Chondrogenesis is the earliest phase of skeletal development, involving mesenchymal cell recruitment and migration, condensation of progenitors, and chondrocyte differentiation, and maturation and resulting in the formation of cartilage and bone during endochondral ossification. This process is controlled exquisitely by cellular interactions with the surrounding matrix, growth and differentiation factors, and other environmental factors that initiate or suppress cellular signaling pathways and transcription of specific genes in a temporal-spatial manner. Vertebrate limb development is controlled by interacting patterning systems involving prominently the fibroblast growth factor (FGF), bone morphogenetic protein (BMP), and hedgehog pathways. Both positive and negative signaling kinases and transcription factors, such as Sox9 and Runx2, and interactions among them determine whether the differentiated chondrocytes remain within cartilage elements in articular joints or undergo hypertrophic maturation prior to ossification. The latter process requires extracellular matrix remodeling and vascularization controlled by mechanisms that are not understood completely. Recent work has revealed novel roles for mediators such as GADD45beta, transcription factors of the Dlx, bHLH, leucine zipper, and AP-1 families, and the Wnt/beta-catenin pathway that interact at different stages during chondrogenesis. (c) 2005 Wiley-Liss, Inc.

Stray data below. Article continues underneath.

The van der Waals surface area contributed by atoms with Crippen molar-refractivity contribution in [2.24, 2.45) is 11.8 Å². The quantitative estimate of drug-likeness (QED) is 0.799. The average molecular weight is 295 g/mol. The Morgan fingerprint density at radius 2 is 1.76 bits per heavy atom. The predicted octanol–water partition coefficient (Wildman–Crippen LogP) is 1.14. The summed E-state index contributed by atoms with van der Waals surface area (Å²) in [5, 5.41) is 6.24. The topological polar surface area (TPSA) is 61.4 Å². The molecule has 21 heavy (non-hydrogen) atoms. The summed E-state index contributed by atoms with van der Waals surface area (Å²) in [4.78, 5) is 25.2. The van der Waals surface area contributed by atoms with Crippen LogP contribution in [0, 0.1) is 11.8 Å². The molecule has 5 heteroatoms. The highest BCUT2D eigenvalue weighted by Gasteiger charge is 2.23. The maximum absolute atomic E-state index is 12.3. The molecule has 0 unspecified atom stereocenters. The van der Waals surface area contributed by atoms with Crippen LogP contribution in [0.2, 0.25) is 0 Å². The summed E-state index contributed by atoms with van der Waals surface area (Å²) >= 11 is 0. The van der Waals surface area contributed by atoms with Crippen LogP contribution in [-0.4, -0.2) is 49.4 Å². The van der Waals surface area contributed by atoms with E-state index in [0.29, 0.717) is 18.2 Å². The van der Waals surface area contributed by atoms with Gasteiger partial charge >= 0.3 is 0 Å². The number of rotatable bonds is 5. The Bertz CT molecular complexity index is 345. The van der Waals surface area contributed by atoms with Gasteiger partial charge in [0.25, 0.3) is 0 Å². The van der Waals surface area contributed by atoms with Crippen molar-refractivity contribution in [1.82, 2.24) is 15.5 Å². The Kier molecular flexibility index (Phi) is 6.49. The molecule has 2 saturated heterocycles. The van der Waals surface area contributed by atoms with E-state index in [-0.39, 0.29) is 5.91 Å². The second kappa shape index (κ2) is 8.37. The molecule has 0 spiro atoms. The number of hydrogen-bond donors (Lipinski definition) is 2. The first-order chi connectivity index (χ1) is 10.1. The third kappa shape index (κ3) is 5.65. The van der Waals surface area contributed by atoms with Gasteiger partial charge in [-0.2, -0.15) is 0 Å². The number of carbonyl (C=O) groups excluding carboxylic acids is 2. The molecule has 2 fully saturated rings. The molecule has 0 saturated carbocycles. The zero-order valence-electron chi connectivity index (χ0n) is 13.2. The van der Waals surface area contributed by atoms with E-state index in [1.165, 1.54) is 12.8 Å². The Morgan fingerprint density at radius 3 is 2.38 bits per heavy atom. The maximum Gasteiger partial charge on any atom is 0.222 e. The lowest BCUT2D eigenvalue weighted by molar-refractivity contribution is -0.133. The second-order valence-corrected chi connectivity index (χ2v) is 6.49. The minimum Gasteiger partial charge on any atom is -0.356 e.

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                Author and article information

                Journal
                0410462
                6011
                Nature
                Nature
                Nature
                0028-0836
                1476-4687
                22 July 2013
                17 July 2013
                25 July 2013
                28 August 2014
                : 499
                : 7459
                : 491-495
                Affiliations
                [1 ]Department of Orthopaedics, Brown University Alpert Medical School and Rhode Island Hospital, Providence, RI 02903
                [2 ]Department of Medicine and COBRE Center for Stem Cell Biology, Rhode Island Hospital and Brown University Alpert Medical School, Providence, RI 02903
                [3 ]Department of Pathology and Laboratory Medicine, University of Connecticut Health Center, Farmington, CT 06030
                [4 ]Princess Margaret Cancer Center, University Health Network, and Department of Medical Biophysics, University of Toronto, Toronto, Ontario, Canada M5G 1L7
                Author notes
                [* ]Corresponding Author: Wentian Yang, M.D., Ph.D., 1 Hoppin Street, Coro 402E, Providence, RI 02903; 401-444-5956 (Phone), wyang@ 123456lifespan.org
                Article
                NIHMS497579
                10.1038/nature12396
                4148013
                23863940
                f084c843-fb15-405c-be8a-993c504cc682